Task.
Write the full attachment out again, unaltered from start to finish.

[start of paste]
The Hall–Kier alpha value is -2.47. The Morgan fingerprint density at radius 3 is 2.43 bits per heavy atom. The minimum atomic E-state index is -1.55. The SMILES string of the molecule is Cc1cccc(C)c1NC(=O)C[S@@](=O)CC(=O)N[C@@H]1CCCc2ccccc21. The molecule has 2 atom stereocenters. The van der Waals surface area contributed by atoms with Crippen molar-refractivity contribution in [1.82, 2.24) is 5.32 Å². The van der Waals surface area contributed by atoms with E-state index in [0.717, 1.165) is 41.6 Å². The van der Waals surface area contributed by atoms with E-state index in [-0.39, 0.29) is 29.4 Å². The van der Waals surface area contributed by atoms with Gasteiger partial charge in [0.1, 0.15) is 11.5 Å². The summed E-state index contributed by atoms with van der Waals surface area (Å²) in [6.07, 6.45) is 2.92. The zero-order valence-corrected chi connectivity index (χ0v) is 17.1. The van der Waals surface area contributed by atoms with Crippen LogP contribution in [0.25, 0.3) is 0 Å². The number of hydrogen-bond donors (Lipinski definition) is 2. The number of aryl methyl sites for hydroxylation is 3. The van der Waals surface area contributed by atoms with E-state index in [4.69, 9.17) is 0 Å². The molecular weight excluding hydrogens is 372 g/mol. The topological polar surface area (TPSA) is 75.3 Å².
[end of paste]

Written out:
The Hall–Kier alpha value is -2.47. The Morgan fingerprint density at radius 3 is 2.43 bits per heavy atom. The minimum atomic E-state index is -1.55. The SMILES string of the molecule is Cc1cccc(C)c1NC(=O)C[S@@](=O)CC(=O)N[C@@H]1CCCc2ccccc21. The molecule has 2 atom stereocenters. The van der Waals surface area contributed by atoms with Crippen molar-refractivity contribution in [1.82, 2.24) is 5.32 Å². The van der Waals surface area contributed by atoms with E-state index in [0.717, 1.165) is 41.6 Å². The van der Waals surface area contributed by atoms with E-state index in [-0.39, 0.29) is 29.4 Å². The van der Waals surface area contributed by atoms with Gasteiger partial charge in [0.1, 0.15) is 11.5 Å². The summed E-state index contributed by atoms with van der Waals surface area (Å²) in [6.07, 6.45) is 2.92. The zero-order valence-corrected chi connectivity index (χ0v) is 17.1. The van der Waals surface area contributed by atoms with Crippen LogP contribution in [0.25, 0.3) is 0 Å². The number of hydrogen-bond donors (Lipinski definition) is 2. The number of aryl methyl sites for hydroxylation is 3. The van der Waals surface area contributed by atoms with E-state index in [4.69, 9.17) is 0 Å². The molecular weight excluding hydrogens is 372 g/mol. The topological polar surface area (TPSA) is 75.3 Å².